abstract = "Background: Programmed death-ligand 1 (PD-L1) expression in metastatic renal cell carcinoma (RCC) correlates with a worse prognosis, but whether it also predicts responsiveness to anti-PD-1/PD-L1 therapy remains unclear. Most studies of PD-L1 are limited by evaluation in primary rather than metastatic sites, and in biopsy samples, which may not be representative. These limitations may be overcome with immuno-positron emission tomography (iPET), an emerging tool allowing the detection of cell surface proteins with radiolabeled antibodies. Here, we report iPET studies of PD-L1 in a preclinical tumorgraft model of clear cell RCC (ccRCC) from a patient who had a favorable response to anti-PD-1 therapy. Case presentation: A 49-year-old man underwent a cytoreductive nephrectomy in 2017 of a right kidney tumor invading into the adrenal gland that was metastatic to the lungs and a rib. Histological analyses revealed a ccRCC of ISUP grade 4 with extensive sarcomatoid features. IMDC risk group was poor. Within two hours of surgery, a tumor sample was implanted orthotopically into NOD/SCID mice. Consistent with an aggressive tumor, a renal mass was detected 18 days post-implantation. Histologically, the tumorgraft showed sarcomatoid differentiation and high levels of PD-L1, similar to the patient's tumor. PD-L1 was evaluated in subsequently transplanted mice using iPET and the results were compared to control mice implanted with a PD-L1-negative tumor. We labeled atezolizumab, an anti-PD-L1 antibody with a mutant Fc, with zirconium-89. iPET revealed significantly higher 89Zr-atezolizumab uptake in index than control tumorgrafts. The patient was treated with high-dose IL2 initially, and subsequently with pazopanib, with rapidly progressive disease, but had a durable response with nivolumab. Conclusions: To our knowledge, this is the first report of non-invasive detection of PD-L1 in renal cancer using molecular imaging. This study supports clinical evaluation of iPET to identify RCC patients with tumors deploying the PD-L1 checkpoint pathway who may be most likely to benefit from PD-1/PD-L1 disrupting drugs.",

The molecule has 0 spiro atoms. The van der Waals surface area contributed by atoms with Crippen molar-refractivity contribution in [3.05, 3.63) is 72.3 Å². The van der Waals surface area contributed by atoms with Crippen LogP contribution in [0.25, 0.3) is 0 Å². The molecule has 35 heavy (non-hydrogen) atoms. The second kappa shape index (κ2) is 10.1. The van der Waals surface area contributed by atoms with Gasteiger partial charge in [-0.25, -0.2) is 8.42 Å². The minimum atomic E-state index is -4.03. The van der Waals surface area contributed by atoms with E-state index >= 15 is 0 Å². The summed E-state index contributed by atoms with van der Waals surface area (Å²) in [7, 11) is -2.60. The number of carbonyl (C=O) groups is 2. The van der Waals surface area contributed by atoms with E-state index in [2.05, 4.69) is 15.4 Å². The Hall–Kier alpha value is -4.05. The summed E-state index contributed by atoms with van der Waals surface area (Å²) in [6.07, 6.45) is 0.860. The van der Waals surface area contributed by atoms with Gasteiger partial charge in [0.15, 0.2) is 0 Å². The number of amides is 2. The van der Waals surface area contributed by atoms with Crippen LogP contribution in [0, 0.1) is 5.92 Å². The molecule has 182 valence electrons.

keywords = "Immune checkpoint inhibitors, Immuno-PET, Immunotherapy, IO, Kidney cancer, Patient-derived xenograft, PD-1, PD-L1, PDX, Predictive biomarkers, Renal cancer, SABR, SBRT",
author = "Joseph Vento and Aditi Mulgaonkar and Layton Woolford and Kien Nham and Alana Christie and Aditya Bagrodia and {De Leon}, {Alberto Diaz} and Raquibul Hannan and Isaac Bowman and McKay, {Renee M.} and Payal Kapur and Guiyang Hao and Xiankai Sun and James Brugarolas",
year = "2019",
month = "6",
day = "3",
doi = "10.1186/s40425-019-0607-z",
language = "English (US)",
volume = "7",
journal = "Journal for ImmunoTherapy of Cancer",
issn = "2051-1426",
publisher = "BioMed Central",
number = "1",

}

TY - JOUR

T1 - PD-L1 detection using 89Zr-atezolizumab immuno-PET in renal cell carcinoma tumorgrafts from a patient with favorable nivolumab response

AU - Vento, Joseph

AU - Mulgaonkar, Aditi

AU - Woolford, Layton

AU - Nham, Kien

AU - Christie, Alana

AU - Bagrodia, Aditya

AU - De Leon, Alberto Diaz

AU - Hannan, Raquibul

AU - Bowman, Isaac

AU - McKay, Renee M.

AU - Kapur, Payal

AU - Hao, Guiyang

AU - Sun, Xiankai

AU - Brugarolas, James

PY - 2019/6/3

Y1 - 2019/6/3